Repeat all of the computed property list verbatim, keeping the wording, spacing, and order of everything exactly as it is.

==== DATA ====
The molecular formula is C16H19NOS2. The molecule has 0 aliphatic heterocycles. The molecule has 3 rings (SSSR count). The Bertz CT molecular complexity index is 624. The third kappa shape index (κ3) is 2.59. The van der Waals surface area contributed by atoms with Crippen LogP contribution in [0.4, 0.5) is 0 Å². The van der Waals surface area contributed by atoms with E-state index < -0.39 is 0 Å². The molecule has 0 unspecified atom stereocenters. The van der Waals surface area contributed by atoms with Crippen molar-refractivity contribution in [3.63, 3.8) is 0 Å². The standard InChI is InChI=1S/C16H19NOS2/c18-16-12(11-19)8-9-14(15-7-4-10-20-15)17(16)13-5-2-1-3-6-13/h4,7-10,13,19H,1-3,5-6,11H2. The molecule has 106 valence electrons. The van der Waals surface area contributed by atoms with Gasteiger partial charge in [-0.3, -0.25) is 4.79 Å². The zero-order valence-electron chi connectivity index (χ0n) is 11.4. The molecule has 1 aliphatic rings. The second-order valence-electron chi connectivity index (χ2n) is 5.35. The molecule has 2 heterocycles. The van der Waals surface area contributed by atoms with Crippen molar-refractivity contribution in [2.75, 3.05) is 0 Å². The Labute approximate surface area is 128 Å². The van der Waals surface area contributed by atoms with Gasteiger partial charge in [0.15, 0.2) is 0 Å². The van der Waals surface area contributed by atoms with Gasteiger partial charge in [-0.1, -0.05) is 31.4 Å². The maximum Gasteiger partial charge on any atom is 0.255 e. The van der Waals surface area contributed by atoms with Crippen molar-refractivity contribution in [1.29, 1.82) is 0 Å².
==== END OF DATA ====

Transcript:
The molecular formula is C16H19NOS2. The molecule has 0 aliphatic heterocycles. The molecule has 3 rings (SSSR count). The Bertz CT molecular complexity index is 624. The third kappa shape index (κ3) is 2.59. The van der Waals surface area contributed by atoms with Crippen LogP contribution in [0.4, 0.5) is 0 Å². The van der Waals surface area contributed by atoms with E-state index < -0.39 is 0 Å². The molecule has 0 unspecified atom stereocenters. The van der Waals surface area contributed by atoms with Crippen molar-refractivity contribution in [3.63, 3.8) is 0 Å². The standard InChI is InChI=1S/C16H19NOS2/c18-16-12(11-19)8-9-14(15-7-4-10-20-15)17(16)13-5-2-1-3-6-13/h4,7-10,13,19H,1-3,5-6,11H2. The molecule has 106 valence electrons. The van der Waals surface area contributed by atoms with Gasteiger partial charge in [-0.3, -0.25) is 4.79 Å². The zero-order valence-electron chi connectivity index (χ0n) is 11.4. The molecule has 1 aliphatic rings. The second-order valence-electron chi connectivity index (χ2n) is 5.35. The molecule has 2 heterocycles. The van der Waals surface area contributed by atoms with Crippen molar-refractivity contribution in [2.75, 3.05) is 0 Å². The Labute approximate surface area is 128 Å². The van der Waals surface area contributed by atoms with Gasteiger partial charge in [0.15, 0.2) is 0 Å². The van der Waals surface area contributed by atoms with Gasteiger partial charge in [-0.1, -0.05) is 31.4 Å². The maximum Gasteiger partial charge on any atom is 0.255 e. The van der Waals surface area contributed by atoms with Crippen molar-refractivity contribution in [1.29, 1.82) is 0 Å².